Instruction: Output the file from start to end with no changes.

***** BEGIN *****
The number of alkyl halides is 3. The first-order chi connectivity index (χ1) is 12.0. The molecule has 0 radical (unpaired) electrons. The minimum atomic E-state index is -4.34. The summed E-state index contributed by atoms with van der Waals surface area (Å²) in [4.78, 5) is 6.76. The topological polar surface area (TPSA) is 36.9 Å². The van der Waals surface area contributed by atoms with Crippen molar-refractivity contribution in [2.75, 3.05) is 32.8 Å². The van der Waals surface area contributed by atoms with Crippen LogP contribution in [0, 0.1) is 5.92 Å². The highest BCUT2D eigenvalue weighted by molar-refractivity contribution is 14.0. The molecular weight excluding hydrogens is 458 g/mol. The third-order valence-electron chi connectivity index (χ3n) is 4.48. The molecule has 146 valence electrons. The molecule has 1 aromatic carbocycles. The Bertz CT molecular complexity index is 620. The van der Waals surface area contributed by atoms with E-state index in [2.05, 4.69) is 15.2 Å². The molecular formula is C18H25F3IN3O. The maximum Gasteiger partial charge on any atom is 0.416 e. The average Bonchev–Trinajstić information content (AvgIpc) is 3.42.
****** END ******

The number of alkyl halides is 3. The first-order chi connectivity index (χ1) is 12.0. The molecule has 0 radical (unpaired) electrons. The minimum atomic E-state index is -4.34. The summed E-state index contributed by atoms with van der Waals surface area (Å²) in [4.78, 5) is 6.76. The topological polar surface area (TPSA) is 36.9 Å². The van der Waals surface area contributed by atoms with Crippen molar-refractivity contribution in [2.75, 3.05) is 32.8 Å². The van der Waals surface area contributed by atoms with Crippen LogP contribution in [0, 0.1) is 5.92 Å². The highest BCUT2D eigenvalue weighted by molar-refractivity contribution is 14.0. The molecular weight excluding hydrogens is 458 g/mol. The third-order valence-electron chi connectivity index (χ3n) is 4.48. The molecule has 146 valence electrons. The molecule has 1 aromatic carbocycles. The Bertz CT molecular complexity index is 620. The van der Waals surface area contributed by atoms with E-state index in [2.05, 4.69) is 15.2 Å². The molecular formula is C18H25F3IN3O. The maximum Gasteiger partial charge on any atom is 0.416 e. The average Bonchev–Trinajstić information content (AvgIpc) is 3.42.